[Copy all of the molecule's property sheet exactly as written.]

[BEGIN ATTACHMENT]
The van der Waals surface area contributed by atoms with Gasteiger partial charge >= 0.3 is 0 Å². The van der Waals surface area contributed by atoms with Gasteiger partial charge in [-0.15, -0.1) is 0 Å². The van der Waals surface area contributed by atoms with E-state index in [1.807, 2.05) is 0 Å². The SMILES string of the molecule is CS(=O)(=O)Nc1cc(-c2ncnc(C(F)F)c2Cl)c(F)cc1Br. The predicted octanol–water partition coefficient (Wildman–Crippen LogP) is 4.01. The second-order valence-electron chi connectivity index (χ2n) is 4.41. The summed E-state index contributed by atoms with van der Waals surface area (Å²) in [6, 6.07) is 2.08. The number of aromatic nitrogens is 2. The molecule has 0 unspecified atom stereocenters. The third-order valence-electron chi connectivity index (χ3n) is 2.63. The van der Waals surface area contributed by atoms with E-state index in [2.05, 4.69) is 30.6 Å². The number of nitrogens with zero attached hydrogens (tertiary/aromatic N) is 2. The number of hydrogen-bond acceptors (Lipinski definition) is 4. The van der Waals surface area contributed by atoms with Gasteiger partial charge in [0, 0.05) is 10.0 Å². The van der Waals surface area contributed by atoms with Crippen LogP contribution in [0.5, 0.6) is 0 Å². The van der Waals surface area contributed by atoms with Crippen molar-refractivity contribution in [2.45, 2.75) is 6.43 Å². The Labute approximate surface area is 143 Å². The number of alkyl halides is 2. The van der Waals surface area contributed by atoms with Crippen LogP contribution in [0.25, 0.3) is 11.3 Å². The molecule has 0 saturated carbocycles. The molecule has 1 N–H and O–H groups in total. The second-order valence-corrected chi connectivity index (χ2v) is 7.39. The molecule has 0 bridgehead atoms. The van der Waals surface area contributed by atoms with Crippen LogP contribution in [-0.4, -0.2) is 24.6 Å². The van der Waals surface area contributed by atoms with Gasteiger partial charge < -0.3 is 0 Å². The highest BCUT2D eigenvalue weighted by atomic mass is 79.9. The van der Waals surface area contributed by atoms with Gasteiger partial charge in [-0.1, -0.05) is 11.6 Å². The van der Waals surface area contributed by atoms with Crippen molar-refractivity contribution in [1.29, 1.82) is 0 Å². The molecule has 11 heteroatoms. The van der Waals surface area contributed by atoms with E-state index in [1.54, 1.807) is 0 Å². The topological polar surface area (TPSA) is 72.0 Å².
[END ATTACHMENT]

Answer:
The van der Waals surface area contributed by atoms with Gasteiger partial charge >= 0.3 is 0 Å². The van der Waals surface area contributed by atoms with Gasteiger partial charge in [-0.15, -0.1) is 0 Å². The van der Waals surface area contributed by atoms with E-state index in [1.807, 2.05) is 0 Å². The SMILES string of the molecule is CS(=O)(=O)Nc1cc(-c2ncnc(C(F)F)c2Cl)c(F)cc1Br. The predicted octanol–water partition coefficient (Wildman–Crippen LogP) is 4.01. The second-order valence-electron chi connectivity index (χ2n) is 4.41. The summed E-state index contributed by atoms with van der Waals surface area (Å²) in [6, 6.07) is 2.08. The number of aromatic nitrogens is 2. The molecule has 0 unspecified atom stereocenters. The third-order valence-electron chi connectivity index (χ3n) is 2.63. The van der Waals surface area contributed by atoms with E-state index in [2.05, 4.69) is 30.6 Å². The number of nitrogens with zero attached hydrogens (tertiary/aromatic N) is 2. The number of hydrogen-bond acceptors (Lipinski definition) is 4. The van der Waals surface area contributed by atoms with Gasteiger partial charge in [0, 0.05) is 10.0 Å². The van der Waals surface area contributed by atoms with Crippen LogP contribution in [0.5, 0.6) is 0 Å². The van der Waals surface area contributed by atoms with Crippen molar-refractivity contribution in [2.45, 2.75) is 6.43 Å². The Labute approximate surface area is 143 Å². The number of alkyl halides is 2. The van der Waals surface area contributed by atoms with Crippen LogP contribution in [0.25, 0.3) is 11.3 Å². The molecule has 0 saturated carbocycles. The molecule has 1 N–H and O–H groups in total. The second-order valence-corrected chi connectivity index (χ2v) is 7.39. The molecule has 0 bridgehead atoms. The van der Waals surface area contributed by atoms with Crippen LogP contribution in [-0.4, -0.2) is 24.6 Å². The van der Waals surface area contributed by atoms with Gasteiger partial charge < -0.3 is 0 Å². The highest BCUT2D eigenvalue weighted by atomic mass is 79.9. The van der Waals surface area contributed by atoms with Gasteiger partial charge in [-0.1, -0.05) is 11.6 Å². The van der Waals surface area contributed by atoms with Crippen molar-refractivity contribution in [1.29, 1.82) is 0 Å². The molecule has 11 heteroatoms. The van der Waals surface area contributed by atoms with E-state index in [1.54, 1.807) is 0 Å². The topological polar surface area (TPSA) is 72.0 Å².